Sure, he had some talent on that team. All great teams do. He had Mike Miller, the future NBA Rookie of the Year. Donovan also had the likes of future draft picks Udonis Haslem, Donnell Harvey, and Matt Bonner. But he also had players like Teddy Dupay and Brett Nelson, who could hit a big three when the Gators needed it.

They were able to buy into Donovan's selfless system, and turn it into a stunning success.

Unfortunately, with Donovan's program at Florida, success seems to be followed by highly talented players who don't seem to fit the mold. 

These were the players who didn't buy into his system, and who tried to win it all by themselves. They seem to find out too late that they can't do it all by themselves and realize that attempting to fill the stat sheet not only doesn't help you win games, but it also doesn't help you get favorable looks from scouts.

The Gators brought in very talented players like Matt Walsh and Anthony Roberson. They had all the talent in the world, but they were also the kind of players who would jack up a three with a guy in their face.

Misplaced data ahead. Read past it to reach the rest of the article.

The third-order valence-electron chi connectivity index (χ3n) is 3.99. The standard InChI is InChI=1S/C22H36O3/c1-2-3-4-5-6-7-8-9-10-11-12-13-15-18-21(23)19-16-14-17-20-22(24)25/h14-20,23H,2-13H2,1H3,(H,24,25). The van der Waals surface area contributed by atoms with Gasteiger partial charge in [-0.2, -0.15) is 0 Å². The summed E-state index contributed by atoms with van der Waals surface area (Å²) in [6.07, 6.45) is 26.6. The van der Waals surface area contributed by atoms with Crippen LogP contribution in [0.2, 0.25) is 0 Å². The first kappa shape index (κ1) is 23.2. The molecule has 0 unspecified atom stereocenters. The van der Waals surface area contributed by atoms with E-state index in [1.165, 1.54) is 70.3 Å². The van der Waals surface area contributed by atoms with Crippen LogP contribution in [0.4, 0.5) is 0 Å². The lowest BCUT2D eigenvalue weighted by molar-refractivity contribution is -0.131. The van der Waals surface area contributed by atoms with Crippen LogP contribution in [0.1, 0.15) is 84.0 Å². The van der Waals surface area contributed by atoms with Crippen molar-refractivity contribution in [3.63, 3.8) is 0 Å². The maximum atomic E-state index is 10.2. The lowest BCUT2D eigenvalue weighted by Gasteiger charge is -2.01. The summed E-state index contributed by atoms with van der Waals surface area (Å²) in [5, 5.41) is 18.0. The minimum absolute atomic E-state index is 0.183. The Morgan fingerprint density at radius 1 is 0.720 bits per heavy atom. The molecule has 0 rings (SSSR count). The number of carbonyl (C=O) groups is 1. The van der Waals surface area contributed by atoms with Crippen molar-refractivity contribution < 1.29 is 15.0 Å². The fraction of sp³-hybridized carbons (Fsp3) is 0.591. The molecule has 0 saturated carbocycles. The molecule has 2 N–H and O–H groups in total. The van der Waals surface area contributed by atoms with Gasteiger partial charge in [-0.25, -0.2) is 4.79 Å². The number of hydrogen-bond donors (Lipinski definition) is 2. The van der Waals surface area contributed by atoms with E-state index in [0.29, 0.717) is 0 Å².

Sitting under the basket was the talented, but much underutilized David Lee. He was the kind of player that if you got him the ball, he would make things happen. Most people didn't realize that until he went to the New York Knicks.

The team wasn't terrible, but you knew they were not going to go very far when it mattered.

For some reason, Florida has remained a football school, and people were content with the moderate success Donovan's basketball squads had. They made the NCAA Tournament and kept things interesting, but they never reached a Sweet 16. 

Nonetheless, there was some disappointment when those guys left. Soon, the question became, 'Who was going to step up and replace them?'

People may have felt that Florida would completely drop off the basketball map without their beloved "stars." Surely, these no-names like Corey Brewer, Joakim Noah, and Al Horford aren't going to do any better than who the Gators have now.

Gator fans didn't know what to expect, but they were certainly rewarded for trusting in Donovan.

This was a squad of guys that truly worked hard and loved playing with each other. They understood what Donovan was trying to say, and left a blueprint that all teams should follow, particularly in Gainesville under Donovan.